|Publication number||US5717408 A|
|Application number||US 08/574,404|
|Publication date||Feb 10, 1998|
|Filing date||Dec 18, 1995|
|Priority date||Dec 18, 1995|
|Also published as||WO1997023014A1|
|Publication number||08574404, 574404, US 5717408 A, US 5717408A, US-A-5717408, US5717408 A, US5717408A|
|Inventors||Jonathan Lee Sullivan, Glen A. Wilcox, Kenneth D. Simmons|
|Original Assignee||Centurion International, Inc.|
|Export Citation||BiBTeX, EndNote, RefMan|
|Patent Citations (15), Non-Patent Citations (2), Referenced by (27), Classifications (7), Legal Events (9)|
|External Links: USPTO, USPTO Assignment, Espacenet|
1. Field of the Invention
This invention relates to an antenna for a cellular telephone and more particularly to an antenna which has two electrical functions; namely, first as a fully extended 1/2 wave antenna and second as a 1/4 wave antenna when the antenna is retracted into the telephone. More particularly, this invention relates to an antenna which utilizes a common feed point matched at 50 ohms.
2. Description of the Related Art
Cellular telephones have become extremely popular in recent years. It has been found that the cellular telephones are more compact and portable when they are provided with retractable antennas. However, the retractable characteristics of the antenna interfere with the performance thereof, especially when the antenna is retracted.
One type of retractable antenna is that manufactured by Galtronics which has been marketed as a "retractable" two-in-one antenna. The Galtronics antenna consists of a full 1/4 wave element plus a 1/4 wave helical element in one antenna. It is believed that there is no electrical connection between the two elements which therefore limits the antenna to a 1/4 wave antenna.
Further, in some types of antennas, a pair of 1/4 wave antenna elements are provided in a single antenna wherein when the antenna is in its retracted position the antenna serves as a 1/4 wave antenna and when the antenna is in its extended position the antenna functions as a 1/2 wave antenna. However, in those prior art antennas just described, a matching circuit is normally provided due to the different impedance at the feed points for the two antenna elements. Those matching circuits are normally positioned in the telephone housing and such positioning in the housing consumes space which necessarily affects the compactness of the unit. Further, when the matching circuit is located within the telephone housing, it is necessary that the telephone itself be repaired should the matching circuit fail.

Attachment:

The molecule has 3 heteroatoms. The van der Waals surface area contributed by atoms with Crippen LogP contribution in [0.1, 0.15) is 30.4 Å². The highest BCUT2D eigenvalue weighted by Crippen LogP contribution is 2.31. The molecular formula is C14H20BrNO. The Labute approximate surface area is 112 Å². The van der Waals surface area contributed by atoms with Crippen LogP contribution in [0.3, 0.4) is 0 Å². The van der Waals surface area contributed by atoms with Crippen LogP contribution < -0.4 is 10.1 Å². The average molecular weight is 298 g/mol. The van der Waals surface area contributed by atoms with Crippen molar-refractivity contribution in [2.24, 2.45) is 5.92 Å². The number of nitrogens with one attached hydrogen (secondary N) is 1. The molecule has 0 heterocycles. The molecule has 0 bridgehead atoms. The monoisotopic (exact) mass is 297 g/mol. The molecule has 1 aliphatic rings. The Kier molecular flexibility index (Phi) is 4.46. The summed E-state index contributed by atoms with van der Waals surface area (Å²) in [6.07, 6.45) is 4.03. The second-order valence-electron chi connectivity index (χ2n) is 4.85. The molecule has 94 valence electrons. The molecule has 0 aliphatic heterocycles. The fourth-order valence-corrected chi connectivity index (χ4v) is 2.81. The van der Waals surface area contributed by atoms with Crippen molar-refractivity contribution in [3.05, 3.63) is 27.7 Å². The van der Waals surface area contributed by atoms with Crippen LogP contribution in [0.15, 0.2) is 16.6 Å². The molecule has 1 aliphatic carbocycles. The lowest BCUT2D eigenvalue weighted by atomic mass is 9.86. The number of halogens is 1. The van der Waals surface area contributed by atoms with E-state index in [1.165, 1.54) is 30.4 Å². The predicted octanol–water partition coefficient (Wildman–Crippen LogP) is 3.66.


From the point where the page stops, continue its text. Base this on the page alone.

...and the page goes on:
Further, in other types of retractable antennas for use with cellular telephones, most, if not all, electrical contacts for the antenna elements are located in the telephone housing and should those contacts fail, the telephone itself must be repaired.
A retractable antenna is disclosed for use with a cellular telephone which has a metal receptacle at the upper end which is operatively electrically connected to the ground of the circuitry within the telephone. The cellular telephone also has a first metal contact therein which is also electrically connected to the telephone circuitry. A first connector, having a vertically disposed bore extending therethrough, is removably received in the metal receptacle and has an upper end which is positioned at the upper end of the housing. A disc-shaped circuit board is positioned on the upper end portion of the first connector and includes a matching circuit provided thereon.
An antenna housing extends upwardly from the first connector and has a helical radiator positioned therein which has upper and lower ends. The lower end of the helical radiator is electrically connected to the matching circuit. A metal sleeve is positioned in the bore of the first connector and is operatively electrically connected to the matching circuit. The metal sleeve has a contact at its upper end which is positioned above the circuit board and a lower end which is positioned below the lower end of the first connector. The lower end of the metal sleeve is electrically connected to the first contact in the telephone housing.